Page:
Running out of time and options, Yahoo Inc. again rebuffed Microsoft Corp.'s buyout offer Monday and continued to seek refuge in the arms of Time Warner Inc.
Yahoo, which faces a hostile takeover fight if it doesn’t reach a deal with Microsoft by April 26, is trying to sell a substantial minority stake to Time Warner, according to people familiar with the talks. The deal being discussed would combine Yahoo with Time Warner’s beleaguered AOL Internet unit.
Time Warner’s stake, if committed to support Yahoo’s management against Microsoft, would make it harder for the software giant to win a threatened proxy fight.
Yahoo and Time Warner declined to comment on the talks. Several analysts said they were skeptical that Yahoo could pull a rabbit out of its hat.
“Yahoo is going to be sold to Microsoft,” technology investment banker Ken Marlin said. “It’s inevitable now.”
In a letter sent to Yahoo’s board Saturday, Microsoft said it would seek to elect its own slate of directors in a proxy fight if Yahoo didn’t come to terms within three weeks. If no deal is reached, Microsoft said, it would probably lower its price to reflect slowdowns in the general economy and at Yahoo.
On Monday, Yahoo dismissed the argument that its business was deteriorating and again called Microsoft’s roughly $40-billion cash-and-stock bid too low. It was the second time Yahoo had spurned the offer since Microsoft made it Jan. 31.
But in their reply, Yahoo Chief Executive Jerry Yang and Chairman Roy Bostock wrote that they remained open to joining the software giant if nothing better came along.
“We are open to all alternatives that maximize stockholder value,” they wrote to Microsoft Chief Executive Steve Ballmer. “To be clear, this includes a transaction with Microsoft if it represents a price that fully recognizes the value of Yahoo on a stand-alone basis and to Microsoft, is superior to our other alternatives, and provides certainty of value and certainty of closing.”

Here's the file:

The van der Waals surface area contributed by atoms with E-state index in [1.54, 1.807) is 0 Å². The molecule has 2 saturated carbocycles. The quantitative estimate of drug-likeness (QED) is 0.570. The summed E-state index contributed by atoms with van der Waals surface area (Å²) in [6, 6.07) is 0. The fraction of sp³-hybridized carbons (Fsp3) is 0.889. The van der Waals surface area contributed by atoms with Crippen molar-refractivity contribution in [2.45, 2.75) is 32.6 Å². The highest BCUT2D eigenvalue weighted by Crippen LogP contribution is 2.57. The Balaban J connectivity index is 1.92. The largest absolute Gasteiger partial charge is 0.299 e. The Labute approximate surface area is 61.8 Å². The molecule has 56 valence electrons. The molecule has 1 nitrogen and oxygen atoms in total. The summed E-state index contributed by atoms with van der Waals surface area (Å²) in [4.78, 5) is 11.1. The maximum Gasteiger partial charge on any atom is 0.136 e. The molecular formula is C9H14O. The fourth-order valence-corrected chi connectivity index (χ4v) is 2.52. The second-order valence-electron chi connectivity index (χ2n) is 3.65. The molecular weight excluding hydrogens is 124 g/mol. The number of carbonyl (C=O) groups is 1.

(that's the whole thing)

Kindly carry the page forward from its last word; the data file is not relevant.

Yang and Bostock also said that Microsoft was being “unconstructive” and that the tone of Ballmer’s letter undermined the “friendly” approach that he claimed to be taking.
They also said that stockholders representing a significant portion of outstanding shares had indicated that the Microsoft proposal “substantially undervalues” Sunnyvale, Calif.-based Yahoo.
“We continue to believe that your proposal is not in the best interests of Yahoo and our stockholders,” the Yahoo executives wrote.
Executives from the two companies have met twice since Microsoft made its offer public but have not engaged in formal negotiations. A drop in Microsoft’s share price has reduced the offer to about $29 a share from its initial value of $31. When made, the offer gave Yahoo shareholders a 62% premium over the most recent closing stock price.
Microsoft shares closed at $29.16, unchanged from Friday. Yahoo fell 66 cents to $27.70.
Yang and Bostock rejected Ballmer’s view that Yahoo has refused to negotiate.
“We have had constructive conversations together regarding a variety of topics, including integration and regulatory issues,” they wrote.
A Microsoft spokesman didn’t respond to requests for comment.
Although Yahoo’s letter struck a defiant tone, analysts said its main goal might have been to persuade Microsoft to make an all-cash offer instead of the current bid or to raise its offer slightly so that Yahoo could save face.
“Raise the offer price and we will have something to talk about,” said one person close to Yahoo who spoke on condition of anonymity because of the sensitivity of the talks.
Charles Di Bona, an analyst with Sanford C. Bernstein, said Microsoft had left the door to a better deal open by a few inches.
Saturday’s letter suggested that the initial premium was still available, and Di Bona said that could mean the original value of $31 a share could return, perhaps in an all-cash transaction. “They left a little room out there,” Di Bona said.
Yahoo’s main leverage is Microsoft’s desire to clinch a friendly deal. A hostile takeover attempt could prompt Yahoo to turn for help to European antitrust regulators, who have already crossed swords with the Redmond, Wash.-based maker of Windows software.
A proxy fight also would delay the union and mean more losses of key Yahoo employees. A former Yahoo executive said Monday that employee retention had become a big problem.
Absent a stumbling block such as a Time Warner deal, Microsoft has the presumed edge in a proxy fight. Yahoo has argued that it is undervalued, saying its operating results will improve dramatically in the next three years.
In recent interviews, though, some major shareholders pointed to years’ worth of previous promises that have gone unfulfilled. The next test will come April 22, when Yahoo is scheduled to report first-quarter earnings.
“I would vote for a Microsoft slate, and others would too,” said one big investor, who requested anonymity because his company doesn’t comment on individual holdings. “Yahoo does not have a wellspring of support.”
Menn reported from Los Angeles, Guynn from San Francisco.